10 Mistakes to Avoid When Choosing Medical Aid

It’s important to do some research before deciding on a medical aid plan. Avoid being enticed by bells and whistles like rewards and celebrity endorsements, and instead spend time pouring over the fine print and comparing your options. This may take a bit of time and effort, but it could save you a lot of money and trouble down the line. When you’re choosing a medical aid plan, also avoid the common mistakes we list here.

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Automatically Going with the Cheapest

It’s tempting just to opt for whichever medical plan is the cheapest. However, it’s a mistake to evaluate plans based just on premiums. When there’s a medical emergency, you could discover that your plan won’t cover your expenses – so rather ensure that the plan you choose provides adequate coverage and is suited to you and your family’s needs.

Overlooking Riders and Benefits

Experts typically recommend comprehensive plans, but the majority of people choose basic coverage options in favour of benefits that drive up monthly premiums. There are certain types of benefits you should aim to secure. A personal accident rider or critical illness rider is imperative to getting medical care when you need it most. Other benefits you might look out for include domiciliary hospitalization, ambulance charges and hospital cash.

Forgetting About Co-Pay

With a co-pay option, you pay a portion of hospitalization charges and the rest is covered by the medical aid provider. It’s worth considering this type of arrangement. Opting for as little as 10 to 20% co-pay will lower your premium substantially.

Overlooking the Fine Print

Spending a little extra time beforehand getting acquainted with the fine print may save you plenty of hair-pulling in the future. As well as evaluating the coverage that’s being offered, carefully review all exclusions in a policy.

Sticking With the Same Insurer

Many people stick with their medical aid plans even if the plan terms and conditions change in ways that disadvantage them, or other plans offer more attractive terms. Instead aim to stay up to date with the policies of your medical aid provider. Also shop around periodically – compare different plans and providers to make sure you’re getting the best deal you can.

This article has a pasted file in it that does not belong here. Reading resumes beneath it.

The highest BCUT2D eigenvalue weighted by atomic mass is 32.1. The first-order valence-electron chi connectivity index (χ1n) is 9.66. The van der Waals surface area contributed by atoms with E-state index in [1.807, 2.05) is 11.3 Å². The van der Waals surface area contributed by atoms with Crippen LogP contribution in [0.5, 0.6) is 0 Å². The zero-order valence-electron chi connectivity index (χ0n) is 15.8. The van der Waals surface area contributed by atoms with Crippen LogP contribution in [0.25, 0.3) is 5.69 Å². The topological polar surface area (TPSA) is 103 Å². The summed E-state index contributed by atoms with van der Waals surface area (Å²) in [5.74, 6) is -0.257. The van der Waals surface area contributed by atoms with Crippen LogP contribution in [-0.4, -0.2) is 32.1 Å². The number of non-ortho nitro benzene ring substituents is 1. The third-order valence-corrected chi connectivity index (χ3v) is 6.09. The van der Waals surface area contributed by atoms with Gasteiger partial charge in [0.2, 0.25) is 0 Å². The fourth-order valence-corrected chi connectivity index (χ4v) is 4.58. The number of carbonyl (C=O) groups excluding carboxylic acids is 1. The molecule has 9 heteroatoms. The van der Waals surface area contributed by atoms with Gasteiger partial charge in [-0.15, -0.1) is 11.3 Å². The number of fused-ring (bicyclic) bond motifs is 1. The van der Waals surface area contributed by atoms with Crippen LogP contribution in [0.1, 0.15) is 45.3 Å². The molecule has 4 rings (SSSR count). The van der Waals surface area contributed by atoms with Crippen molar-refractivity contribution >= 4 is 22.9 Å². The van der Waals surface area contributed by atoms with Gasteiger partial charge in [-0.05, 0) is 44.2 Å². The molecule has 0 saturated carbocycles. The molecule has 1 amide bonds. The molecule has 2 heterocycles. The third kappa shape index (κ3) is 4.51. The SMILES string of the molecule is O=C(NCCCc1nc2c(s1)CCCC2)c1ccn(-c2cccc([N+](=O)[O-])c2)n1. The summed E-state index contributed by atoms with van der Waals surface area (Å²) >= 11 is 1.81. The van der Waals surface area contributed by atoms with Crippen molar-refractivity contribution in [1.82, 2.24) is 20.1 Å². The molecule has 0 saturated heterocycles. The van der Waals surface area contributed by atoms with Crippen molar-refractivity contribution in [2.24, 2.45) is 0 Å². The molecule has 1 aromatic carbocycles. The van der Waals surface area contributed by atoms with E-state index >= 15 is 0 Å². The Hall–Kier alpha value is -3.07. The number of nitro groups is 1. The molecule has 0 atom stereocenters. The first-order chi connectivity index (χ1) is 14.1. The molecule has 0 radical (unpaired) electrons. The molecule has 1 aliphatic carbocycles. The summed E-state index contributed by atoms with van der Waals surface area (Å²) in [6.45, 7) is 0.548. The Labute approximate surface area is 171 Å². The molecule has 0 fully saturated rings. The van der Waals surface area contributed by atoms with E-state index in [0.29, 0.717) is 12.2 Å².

Withholding Medical Facts

Concealing medical facts about yourself and your family from medical aid providers is considered fraud, and is grounds for an insurer refusing to settle any of your claims. Rather be honest at the outset.

Ignoring the Insurer’s Background

No matter how popular a particular provider is, you should always check up on its background. Determine the provider’s claim settlement ratio, average turnaround time, solvency ratio, and any other factors you may find relevant. Evaluate the level of commitment shown by the insurer to its customers.

Not Shopping Around

With the assistance of online insurance portals that offer medical aid comparison tools and obligation free quotes, there’s nothing to stop you from comparing all your options to find the best plan for you. Doing this is likely to save you time and money later on, as well as ensuring that you have the best coverage for your needs.

Not Checking the Provider’s Network

If you have a doctor you prefer to see, make sure this doctor is in the network covered by your medical aid plan. Visiting medical professionals outside the insurer’s network may result in you having to pay a higher premium. Also consider how extensive the network is. A plan that restricts members to consulting doctors in a local area might suit some, while others who travel frequently may need coverage in more than one city.

Not Checking if the Medicine you Need is Covered

Different plans cover drugs for different conditions. If you’re ill and know that you need specific medication, you need to make sure that it will be covered by the plan you choose.

Failing to Ask for Discounts

Often discounts are awarded only if you let your insurer know that you qualify for them. Benefits and discounts vary from one provider to the next, so make sure you know what’s available and check to see if you’re eligible.

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